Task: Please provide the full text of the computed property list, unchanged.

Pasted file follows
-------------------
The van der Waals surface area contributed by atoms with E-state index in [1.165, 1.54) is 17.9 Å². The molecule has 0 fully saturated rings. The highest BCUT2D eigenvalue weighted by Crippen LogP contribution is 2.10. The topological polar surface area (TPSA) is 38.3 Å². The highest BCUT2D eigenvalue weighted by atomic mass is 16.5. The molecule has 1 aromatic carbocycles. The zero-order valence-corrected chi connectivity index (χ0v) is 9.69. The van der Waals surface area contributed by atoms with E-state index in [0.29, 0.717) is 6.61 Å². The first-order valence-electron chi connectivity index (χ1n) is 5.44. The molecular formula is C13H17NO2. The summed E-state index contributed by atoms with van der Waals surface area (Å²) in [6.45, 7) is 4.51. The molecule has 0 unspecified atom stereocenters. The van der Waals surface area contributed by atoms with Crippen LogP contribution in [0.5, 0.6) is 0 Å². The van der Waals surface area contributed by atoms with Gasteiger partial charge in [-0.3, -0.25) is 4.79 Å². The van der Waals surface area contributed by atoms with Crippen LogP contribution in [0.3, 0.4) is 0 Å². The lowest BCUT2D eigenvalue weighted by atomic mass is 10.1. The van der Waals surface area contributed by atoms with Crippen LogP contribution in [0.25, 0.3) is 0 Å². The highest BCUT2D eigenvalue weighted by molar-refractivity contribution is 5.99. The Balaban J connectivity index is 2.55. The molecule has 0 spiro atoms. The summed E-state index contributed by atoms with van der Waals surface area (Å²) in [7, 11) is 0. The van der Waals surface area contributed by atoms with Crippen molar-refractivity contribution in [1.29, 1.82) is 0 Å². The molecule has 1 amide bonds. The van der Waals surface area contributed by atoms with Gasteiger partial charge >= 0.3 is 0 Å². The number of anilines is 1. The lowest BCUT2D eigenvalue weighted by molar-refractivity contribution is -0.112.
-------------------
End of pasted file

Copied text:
The van der Waals surface area contributed by atoms with E-state index in [1.165, 1.54) is 17.9 Å². The molecule has 0 fully saturated rings. The highest BCUT2D eigenvalue weighted by Crippen LogP contribution is 2.10. The topological polar surface area (TPSA) is 38.3 Å². The highest BCUT2D eigenvalue weighted by atomic mass is 16.5. The molecule has 1 aromatic carbocycles. The zero-order valence-corrected chi connectivity index (χ0v) is 9.69. The van der Waals surface area contributed by atoms with E-state index in [0.29, 0.717) is 6.61 Å². The first-order valence-electron chi connectivity index (χ1n) is 5.44. The molecular formula is C13H17NO2. The summed E-state index contributed by atoms with van der Waals surface area (Å²) in [6.45, 7) is 4.51. The molecule has 0 unspecified atom stereocenters. The van der Waals surface area contributed by atoms with Crippen LogP contribution in [0.5, 0.6) is 0 Å². The van der Waals surface area contributed by atoms with Gasteiger partial charge in [-0.3, -0.25) is 4.79 Å². The van der Waals surface area contributed by atoms with Crippen LogP contribution in [0.3, 0.4) is 0 Å². The lowest BCUT2D eigenvalue weighted by atomic mass is 10.1. The van der Waals surface area contributed by atoms with Crippen LogP contribution in [0.25, 0.3) is 0 Å². The highest BCUT2D eigenvalue weighted by molar-refractivity contribution is 5.99. The Balaban J connectivity index is 2.55. The molecule has 0 spiro atoms. The summed E-state index contributed by atoms with van der Waals surface area (Å²) in [7, 11) is 0. The van der Waals surface area contributed by atoms with Crippen molar-refractivity contribution in [1.29, 1.82) is 0 Å². The molecule has 1 amide bonds. The van der Waals surface area contributed by atoms with Gasteiger partial charge >= 0.3 is 0 Å². The number of anilines is 1. The lowest BCUT2D eigenvalue weighted by molar-refractivity contribution is -0.112.